Depression in Children
While it’s normal for children to get the blues, childhood depression is different. If a child’s sadness interferes with normal family life, schoolwork, interests, or social activities and becomes persistent, it may be an indication of a depressive illness. Thankfully, though depression is a serious illness, it is also very treatable.
How to Recognize Anxiety and Depression in Children
Signs of depression in children can vary. Many parents assume that a child’s sadness is just normal psychological and emotional change that occurs with growth, which means that it often goes undiagnosed and untreated. While some children act out or become angry when depressed, the main symptoms of depression in children revolve around mood changes, feelings of hopelessness, and sadness.
Depression Signs in Children Include
- Thoughts of suicide and death
- Impaired concentration and thinking
- Feelings of guilt and worthlessness
- Lowered ability to function during hobbies and interests, or activities and events at home or during extracurricular activities, in school, or with friends
- Physical complaints (like headaches or stomachaches) which don’t respond to treatment
- Low energy or fatigue
- Difficulty concentrating
- Crying or vocal outbursts
- Changes in sleep patterns (excessive sleep or sleeplessness)
- Increase or decrease in appetite
- Increased sensitivity to rejection
- Social withdrawal
- Continuous feelings of hopelessness and sadness
- Anger and irritability
Not all ADHD and depression in children is this obvious. Symptoms in most children will display in different settings at different times. Most children with significant depression will suffer a noticeable change in appearance, poor academic performance, and loss of interest in school, or a change in social activities, though some will continue to function well in structured environments. Children older than 12 may even begin to use alcohol and drugs.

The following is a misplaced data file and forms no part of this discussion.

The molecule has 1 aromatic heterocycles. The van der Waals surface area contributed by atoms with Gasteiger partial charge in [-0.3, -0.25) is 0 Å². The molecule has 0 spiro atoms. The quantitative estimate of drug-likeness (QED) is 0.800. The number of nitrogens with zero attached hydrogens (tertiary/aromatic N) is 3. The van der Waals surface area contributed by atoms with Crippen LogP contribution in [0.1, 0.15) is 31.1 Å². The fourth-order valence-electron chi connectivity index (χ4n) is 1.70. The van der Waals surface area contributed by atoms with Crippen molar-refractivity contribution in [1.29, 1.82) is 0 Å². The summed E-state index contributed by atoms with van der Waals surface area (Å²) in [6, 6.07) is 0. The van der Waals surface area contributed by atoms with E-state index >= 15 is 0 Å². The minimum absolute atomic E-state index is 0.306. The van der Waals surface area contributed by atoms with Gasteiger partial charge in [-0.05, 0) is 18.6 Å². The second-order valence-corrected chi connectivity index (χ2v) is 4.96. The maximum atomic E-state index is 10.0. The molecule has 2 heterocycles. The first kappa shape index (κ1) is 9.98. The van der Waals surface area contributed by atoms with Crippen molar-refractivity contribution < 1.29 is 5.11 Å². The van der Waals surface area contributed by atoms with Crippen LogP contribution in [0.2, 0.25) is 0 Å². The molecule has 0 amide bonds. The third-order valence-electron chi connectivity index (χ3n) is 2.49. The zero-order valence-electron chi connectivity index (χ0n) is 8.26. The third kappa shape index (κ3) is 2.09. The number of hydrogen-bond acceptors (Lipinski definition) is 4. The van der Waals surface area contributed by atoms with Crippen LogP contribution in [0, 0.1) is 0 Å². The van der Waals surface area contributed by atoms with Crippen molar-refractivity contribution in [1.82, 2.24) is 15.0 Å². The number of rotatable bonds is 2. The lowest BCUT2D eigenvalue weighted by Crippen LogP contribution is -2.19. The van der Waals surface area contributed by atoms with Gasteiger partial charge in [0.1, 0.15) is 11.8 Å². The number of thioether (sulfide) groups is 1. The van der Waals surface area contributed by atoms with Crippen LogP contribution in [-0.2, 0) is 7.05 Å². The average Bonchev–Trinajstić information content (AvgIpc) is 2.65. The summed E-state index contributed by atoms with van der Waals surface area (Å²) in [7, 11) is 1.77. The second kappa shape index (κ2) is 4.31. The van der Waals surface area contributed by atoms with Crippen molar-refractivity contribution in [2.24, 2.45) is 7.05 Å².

Though rare, some young children under 12 will attempt suicide impulsively when angry or upset. Boys are more likely to succeed in killing themselves, while girls are more likely to try. Depression in young children, as well as issues with sexual or physical abuse, alcohol abuse, or a history of family violence, puts kids at a higher risk of suicidal thoughts.
What Are the Causes of Depression of Children?
Just like in adults, childhood depression may be caused by a combination of factors relating to biochemical disturbance, genetic vulnerability, environment, family history, life events, and physical health. Depression does not pass on its own. It requires proper treatment to dissipate.
Treatment Options for Depression in Young Children
Similar to adults, treatment options for depressed children include psychotherapy and medication. However, the child’s environment and role in their family is different than with grownups. Most doctors will start with psychotherapy and move on to antidepressants only after finding no significant improvements. Using counseling and medication together has been proven to be very effective in treating ADHD and depression in children.
If your child is having depressive symptoms, Seeking Therapy Counseling Services, serving Chula Vista, California, and greater San Diego County can help. Call us at 619-646-8283 today or contact us online to ask questions and set up your child’s first appointment.